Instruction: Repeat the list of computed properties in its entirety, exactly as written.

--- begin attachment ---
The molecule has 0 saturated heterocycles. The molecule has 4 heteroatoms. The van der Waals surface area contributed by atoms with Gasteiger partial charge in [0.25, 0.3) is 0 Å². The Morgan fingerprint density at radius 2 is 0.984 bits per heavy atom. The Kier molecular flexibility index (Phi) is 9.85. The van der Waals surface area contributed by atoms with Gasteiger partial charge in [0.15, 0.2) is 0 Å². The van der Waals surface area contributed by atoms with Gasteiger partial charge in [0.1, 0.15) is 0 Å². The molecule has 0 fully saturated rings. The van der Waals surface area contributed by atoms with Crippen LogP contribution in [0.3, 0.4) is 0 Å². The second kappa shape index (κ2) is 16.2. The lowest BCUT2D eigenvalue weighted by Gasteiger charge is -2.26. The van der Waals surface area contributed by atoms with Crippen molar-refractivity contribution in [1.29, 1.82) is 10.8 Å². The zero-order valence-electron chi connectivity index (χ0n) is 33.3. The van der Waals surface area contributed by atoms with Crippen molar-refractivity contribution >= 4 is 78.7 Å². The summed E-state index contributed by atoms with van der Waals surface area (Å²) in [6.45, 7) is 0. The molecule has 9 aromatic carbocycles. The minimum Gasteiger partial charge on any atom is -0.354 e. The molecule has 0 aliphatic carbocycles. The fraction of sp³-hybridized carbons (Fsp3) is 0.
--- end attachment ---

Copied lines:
The molecule has 0 saturated heterocycles. The molecule has 4 heteroatoms. The van der Waals surface area contributed by atoms with Gasteiger partial charge in [0.25, 0.3) is 0 Å². The Morgan fingerprint density at radius 2 is 0.984 bits per heavy atom. The Kier molecular flexibility index (Phi) is 9.85. The van der Waals surface area contributed by atoms with Gasteiger partial charge in [0.15, 0.2) is 0 Å². The van der Waals surface area contributed by atoms with Gasteiger partial charge in [0.1, 0.15) is 0 Å². The molecule has 0 fully saturated rings. The van der Waals surface area contributed by atoms with Crippen LogP contribution in [0.3, 0.4) is 0 Å². The second kappa shape index (κ2) is 16.2. The lowest BCUT2D eigenvalue weighted by Gasteiger charge is -2.26. The van der Waals surface area contributed by atoms with Crippen molar-refractivity contribution in [1.29, 1.82) is 10.8 Å². The zero-order valence-electron chi connectivity index (χ0n) is 33.3. The van der Waals surface area contributed by atoms with Crippen molar-refractivity contribution >= 4 is 78.7 Å². The summed E-state index contributed by atoms with van der Waals surface area (Å²) in [6.45, 7) is 0. The molecule has 9 aromatic carbocycles. The minimum Gasteiger partial charge on any atom is -0.354 e. The molecule has 0 aliphatic carbocycles. The fraction of sp³-hybridized carbons (Fsp3) is 0.